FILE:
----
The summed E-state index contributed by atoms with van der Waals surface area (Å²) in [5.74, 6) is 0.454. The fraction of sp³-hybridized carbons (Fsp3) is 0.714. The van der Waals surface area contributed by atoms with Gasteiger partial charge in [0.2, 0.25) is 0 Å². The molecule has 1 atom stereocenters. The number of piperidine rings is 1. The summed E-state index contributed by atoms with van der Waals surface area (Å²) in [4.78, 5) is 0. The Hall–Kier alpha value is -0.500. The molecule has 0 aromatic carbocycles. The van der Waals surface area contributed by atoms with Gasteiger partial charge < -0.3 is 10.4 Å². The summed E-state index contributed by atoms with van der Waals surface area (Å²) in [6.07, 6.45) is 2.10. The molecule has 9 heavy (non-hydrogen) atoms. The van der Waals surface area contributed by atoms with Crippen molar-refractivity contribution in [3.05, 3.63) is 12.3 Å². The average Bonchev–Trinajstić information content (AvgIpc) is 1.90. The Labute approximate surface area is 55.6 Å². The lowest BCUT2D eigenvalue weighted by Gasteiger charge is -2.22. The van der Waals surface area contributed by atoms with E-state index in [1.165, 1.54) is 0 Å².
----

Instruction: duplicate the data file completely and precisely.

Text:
The summed E-state index contributed by atoms with van der Waals surface area (Å²) in [5.74, 6) is 0.454. The fraction of sp³-hybridized carbons (Fsp3) is 0.714. The van der Waals surface area contributed by atoms with Gasteiger partial charge in [0.2, 0.25) is 0 Å². The molecule has 1 atom stereocenters. The number of piperidine rings is 1. The summed E-state index contributed by atoms with van der Waals surface area (Å²) in [4.78, 5) is 0. The Hall–Kier alpha value is -0.500. The molecule has 0 aromatic carbocycles. The van der Waals surface area contributed by atoms with Gasteiger partial charge < -0.3 is 10.4 Å². The summed E-state index contributed by atoms with van der Waals surface area (Å²) in [6.07, 6.45) is 2.10. The molecule has 9 heavy (non-hydrogen) atoms. The van der Waals surface area contributed by atoms with Crippen molar-refractivity contribution in [3.05, 3.63) is 12.3 Å². The average Bonchev–Trinajstić information content (AvgIpc) is 1.90. The Labute approximate surface area is 55.6 Å². The lowest BCUT2D eigenvalue weighted by Gasteiger charge is -2.22. The van der Waals surface area contributed by atoms with E-state index in [1.165, 1.54) is 0 Å².